mushroom and parsley risotto


I sometimes think that risotto is one of the most versatile dishes I know. Almost anything can be put in with the rice, and a delicious dish will always be the result. With a bit of time spare at the weekend, you can really put in the effort to create something amazing. For example, roasting vegetables and garlic in olive oil, and then taking effort to infuse the risotto rice with Moroccan spices, before combining the two for a dish full of colour and flavour. Or, say, a sweet potato and rosemary risotto – taking time to whizz up the sweet potato in a blender for a brilliant bright orange colour. Maybe, if you’re going to roast vegetables and garlic, you’d like to roast tomatoes to complement the earthy flavour of a turmeric-yellow risotto. Just to name but two examples. If you’re interested. But just as easily, within 20ish minutes, you can add mushrooms, tease out and enhance their flavour with parsley, and have a satisfying dinner.


  • Button mushrooms, to taste, halved
  • Arborio risotto rice, approximately 100g per person
  • 250ml hot vegetable stock per person
  • 1 clove of garlic, finely sliced
  • Grated cheddar cheese, to taste
  • Knob of butter
  • 1 tsp dried parsley
  • Salt and pepper
  • Olive oil


  1. Heat in a large saucepan a little olive oil with some butter, and add the risotto rice. It is important to remember that the size of the pan must reflect the amount of rice – keeping it on ‘one level’ during cooking ensures half doesn’t out-cook the rest! This means you will have an evenly cooked meal. Stir the risotto rice in the oil and butter continuously, until the edges of each grain become slightly transparent.
  2. Add the sliced garlic, and fry until it smells aromatic. Then, add a ladle of hot stock, and stir. It is incredibly important to add the stock gradually – as it is added, it is absorbed by the rice, cooking it. If it is added too quickly, it will evapourate away but the rice may remain slightly raw. DSCF7055
  3. Half way through adding the stock, stir in the mushrooms, and sprinkle with the parsley. They will cook in the stock, and will darken in colour and reduce in size. Keep adding the stock to the mushrooms and the rice. As it is added, it should begin to form a small sauce, and the rice should be tender but with a slight ‘bite’ in the centre. Add another ladle of stock as the previous one is absorbed almost fully – if you run out of stock, just use boiling water. This process should take around 20 minutes.
  4. Keep on the heat for 5 minutes more to ensure it is all warmed through. Risotto is not meant to be thick, but creamy and spill onto the plate – if yours is too stodgy, add a little more hot water.
  5. Once the risotto is cooked, take it off the heat, add a knob of butter, and place a lid on the pan. Leave for 2 minutes, and add the grated cheddar.
  6. Leave the risotto with a lid on again for around 5 minutes, to allow the flavours to combine, absorbing the butter and cheese for extra ‘ooze’.
  7. Pour the risotto into a deep bowl. Drizzle a little oil over the top, if it needs further breaking up to ‘ooze’. Season, top with a little more parsley, and serve.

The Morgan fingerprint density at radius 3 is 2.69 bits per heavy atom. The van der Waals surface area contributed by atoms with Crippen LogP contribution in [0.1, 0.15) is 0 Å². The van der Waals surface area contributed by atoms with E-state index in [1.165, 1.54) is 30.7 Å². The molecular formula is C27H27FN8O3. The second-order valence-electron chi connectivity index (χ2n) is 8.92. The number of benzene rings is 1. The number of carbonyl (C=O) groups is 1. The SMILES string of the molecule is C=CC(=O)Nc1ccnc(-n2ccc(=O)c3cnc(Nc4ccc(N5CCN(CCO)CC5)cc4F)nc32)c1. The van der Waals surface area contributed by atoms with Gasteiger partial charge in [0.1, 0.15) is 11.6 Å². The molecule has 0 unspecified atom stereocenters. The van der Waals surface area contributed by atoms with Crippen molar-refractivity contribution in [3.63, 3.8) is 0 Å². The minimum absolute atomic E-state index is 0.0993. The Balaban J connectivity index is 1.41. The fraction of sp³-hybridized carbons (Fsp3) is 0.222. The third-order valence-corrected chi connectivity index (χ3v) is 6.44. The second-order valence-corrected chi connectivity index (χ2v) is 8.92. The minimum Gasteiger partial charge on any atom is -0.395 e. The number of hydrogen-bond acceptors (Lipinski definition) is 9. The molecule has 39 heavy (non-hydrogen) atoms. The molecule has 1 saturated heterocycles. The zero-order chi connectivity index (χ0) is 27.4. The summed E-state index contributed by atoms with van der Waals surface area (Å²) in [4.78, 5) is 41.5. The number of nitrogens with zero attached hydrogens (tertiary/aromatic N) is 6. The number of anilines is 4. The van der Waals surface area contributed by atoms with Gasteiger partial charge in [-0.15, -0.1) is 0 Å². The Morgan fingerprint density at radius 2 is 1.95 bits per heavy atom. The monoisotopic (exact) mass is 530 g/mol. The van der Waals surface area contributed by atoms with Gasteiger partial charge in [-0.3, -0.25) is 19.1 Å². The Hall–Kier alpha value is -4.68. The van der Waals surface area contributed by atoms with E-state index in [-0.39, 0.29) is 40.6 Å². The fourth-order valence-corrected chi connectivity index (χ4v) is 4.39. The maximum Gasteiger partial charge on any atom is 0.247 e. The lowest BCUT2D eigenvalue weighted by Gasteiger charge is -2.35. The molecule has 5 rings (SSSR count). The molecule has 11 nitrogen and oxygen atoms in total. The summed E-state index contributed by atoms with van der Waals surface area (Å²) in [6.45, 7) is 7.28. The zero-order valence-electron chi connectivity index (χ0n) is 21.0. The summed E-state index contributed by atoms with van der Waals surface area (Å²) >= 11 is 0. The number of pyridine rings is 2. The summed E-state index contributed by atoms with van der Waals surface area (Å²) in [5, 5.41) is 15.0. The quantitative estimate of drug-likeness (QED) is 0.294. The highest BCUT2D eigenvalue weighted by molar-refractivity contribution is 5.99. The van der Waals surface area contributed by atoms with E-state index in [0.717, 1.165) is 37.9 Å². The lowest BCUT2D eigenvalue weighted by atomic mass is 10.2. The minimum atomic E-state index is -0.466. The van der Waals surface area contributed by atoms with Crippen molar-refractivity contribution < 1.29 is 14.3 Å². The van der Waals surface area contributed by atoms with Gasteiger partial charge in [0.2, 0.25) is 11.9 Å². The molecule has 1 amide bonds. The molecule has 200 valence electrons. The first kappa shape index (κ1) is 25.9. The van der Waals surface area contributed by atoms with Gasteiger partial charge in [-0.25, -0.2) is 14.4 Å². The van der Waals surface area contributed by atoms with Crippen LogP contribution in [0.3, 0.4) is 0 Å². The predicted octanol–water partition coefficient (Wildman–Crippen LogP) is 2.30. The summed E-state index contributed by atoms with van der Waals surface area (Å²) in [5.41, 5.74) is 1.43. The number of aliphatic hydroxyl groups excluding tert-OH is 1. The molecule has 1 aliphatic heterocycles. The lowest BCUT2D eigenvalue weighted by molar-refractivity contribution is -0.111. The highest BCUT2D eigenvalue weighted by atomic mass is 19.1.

pork and sage lasagne

Although it was a while ago now, I am coming round to think that perhaps I was too harsh with my branding of lasagne as a “Food Technology” dish. Before I broke up from University for the holidays, I ate out with my family, and saw on the menu a roasted pork lasagne – which as I’m sure you’ll agree, sounds fairly sophisticated. A far cry from a school kitchen. Despite having no recipe for this dish, it sounded delicious; knowing how to cook pork, garlic and peppers respectively, I guessed that it’d turn out okay!

Whilst the main components of the dish were given in the restaurant menu, I chose to modify the tomato sauce, using sage to replace the basil or oregano found in ordinary lasagne. The herb sage pairs perfectly with pork. Used most frequently in sausages, the sage gives a savoury and minimal peppery flavour to the meat. Opting for this instead of Italian basil or oregano sets this lasagne aside from the usual bolognese variety, and thus makes it stand out as a dish. Moreover, the ready-listed ingredients went well with the choice of herb. Roast garlic is far sweeter in taste compared to the sometimes harsh flavours of raw pureed garlic – combined with the sage, the peppery nature of the herb offsets the sweetness of the garlic and creates an excellent balance of flavours. So here is my make-shift recipe, inspired by the menu of a lovely little pub in Kenilworth.


  • 350g diced pork
  • 1 bell pepper, sliced
  • 5 cloves of garlic, skin left on, with one end trimmed
  • 1 red onion, sliced
  • 400g tin of tomatoes
  • ½ tablespoon of balsamic vinegar
  • Dried sage
  • 20g butter
  • 20g flour
  • 300ml cold milk
  • Grated cheddar cheese, to taste


  1. Timing is crucial to this recipe – have a watch or a clock to hand!
  2. In a large piece of silver foil, place the garlic cloves with their skin still on with one end trimmed. Season with salt and coat in a small amount of olive oil. Wrap the foil tightly, and place in the oven for 25 minutes. Keep an eye on the time – half way through the 25 minutes place the peppers in the oven to roast too.
  3. Whilst the garlic is cooking, prepare the two sauces and the pork.
  4. Begin with the tomato sauce, as this needs to simmer for the longest, and therefore can be left on the back burner whilst other components are made. Begin frying sliced red onions; when softened, add the tinned tomatoes and stir. Place a lid on the pan, turn the heat down to low and simmer.
  5. Around this time, the 25 minutes for the garlic should be reaching half way. To an oiled baking tray add the sliced peppers, and place in the oven for the remainder of the cooking period for the garlic.